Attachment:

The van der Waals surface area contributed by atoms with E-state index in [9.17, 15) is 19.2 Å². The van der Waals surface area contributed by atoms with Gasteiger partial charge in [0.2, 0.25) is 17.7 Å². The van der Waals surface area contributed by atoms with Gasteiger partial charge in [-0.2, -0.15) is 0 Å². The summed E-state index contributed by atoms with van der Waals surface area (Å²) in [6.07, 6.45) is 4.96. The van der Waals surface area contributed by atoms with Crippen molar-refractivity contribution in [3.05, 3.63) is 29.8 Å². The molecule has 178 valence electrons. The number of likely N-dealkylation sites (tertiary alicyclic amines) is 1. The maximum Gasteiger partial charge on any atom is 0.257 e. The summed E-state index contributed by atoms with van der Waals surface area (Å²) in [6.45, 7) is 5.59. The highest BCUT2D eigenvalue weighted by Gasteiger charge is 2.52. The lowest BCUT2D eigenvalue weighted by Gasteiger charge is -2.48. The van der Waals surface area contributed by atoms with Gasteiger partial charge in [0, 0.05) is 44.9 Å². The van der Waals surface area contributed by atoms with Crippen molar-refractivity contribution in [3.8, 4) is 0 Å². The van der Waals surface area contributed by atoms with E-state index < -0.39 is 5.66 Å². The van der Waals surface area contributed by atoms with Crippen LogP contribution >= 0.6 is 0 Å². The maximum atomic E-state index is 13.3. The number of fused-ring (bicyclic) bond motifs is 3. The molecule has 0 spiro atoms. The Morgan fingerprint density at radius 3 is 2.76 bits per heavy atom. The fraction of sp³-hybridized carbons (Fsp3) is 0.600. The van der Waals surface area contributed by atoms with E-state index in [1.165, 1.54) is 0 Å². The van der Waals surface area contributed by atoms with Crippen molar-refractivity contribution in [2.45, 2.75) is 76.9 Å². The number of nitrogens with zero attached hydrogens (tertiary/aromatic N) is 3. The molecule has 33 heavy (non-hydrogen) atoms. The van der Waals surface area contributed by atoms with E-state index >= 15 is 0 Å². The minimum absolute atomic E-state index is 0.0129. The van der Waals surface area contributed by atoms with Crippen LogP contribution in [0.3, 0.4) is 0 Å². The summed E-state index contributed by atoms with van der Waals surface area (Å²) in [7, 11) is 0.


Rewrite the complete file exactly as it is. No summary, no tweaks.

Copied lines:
The van der Waals surface area contributed by atoms with E-state index in [9.17, 15) is 19.2 Å². The van der Waals surface area contributed by atoms with Gasteiger partial charge in [0.2, 0.25) is 17.7 Å². The van der Waals surface area contributed by atoms with Gasteiger partial charge in [-0.2, -0.15) is 0 Å². The summed E-state index contributed by atoms with van der Waals surface area (Å²) in [6.07, 6.45) is 4.96. The van der Waals surface area contributed by atoms with Crippen molar-refractivity contribution in [3.05, 3.63) is 29.8 Å². The molecule has 178 valence electrons. The number of likely N-dealkylation sites (tertiary alicyclic amines) is 1. The maximum Gasteiger partial charge on any atom is 0.257 e. The summed E-state index contributed by atoms with van der Waals surface area (Å²) in [6.45, 7) is 5.59. The highest BCUT2D eigenvalue weighted by Gasteiger charge is 2.52. The lowest BCUT2D eigenvalue weighted by Gasteiger charge is -2.48. The van der Waals surface area contributed by atoms with Gasteiger partial charge in [0, 0.05) is 44.9 Å². The van der Waals surface area contributed by atoms with Crippen molar-refractivity contribution in [3.8, 4) is 0 Å². The van der Waals surface area contributed by atoms with E-state index < -0.39 is 5.66 Å². The van der Waals surface area contributed by atoms with Crippen LogP contribution >= 0.6 is 0 Å². The maximum atomic E-state index is 13.3. The number of fused-ring (bicyclic) bond motifs is 3. The molecule has 0 spiro atoms. The Morgan fingerprint density at radius 3 is 2.76 bits per heavy atom. The fraction of sp³-hybridized carbons (Fsp3) is 0.600. The van der Waals surface area contributed by atoms with E-state index in [1.165, 1.54) is 0 Å². The van der Waals surface area contributed by atoms with Crippen molar-refractivity contribution in [2.45, 2.75) is 76.9 Å². The number of nitrogens with zero attached hydrogens (tertiary/aromatic N) is 3. The molecule has 33 heavy (non-hydrogen) atoms. The van der Waals surface area contributed by atoms with E-state index >= 15 is 0 Å². The minimum absolute atomic E-state index is 0.0129. The van der Waals surface area contributed by atoms with Crippen LogP contribution in [0.3, 0.4) is 0 Å². The summed E-state index contributed by atoms with van der Waals surface area (Å²) in [7, 11) is 0.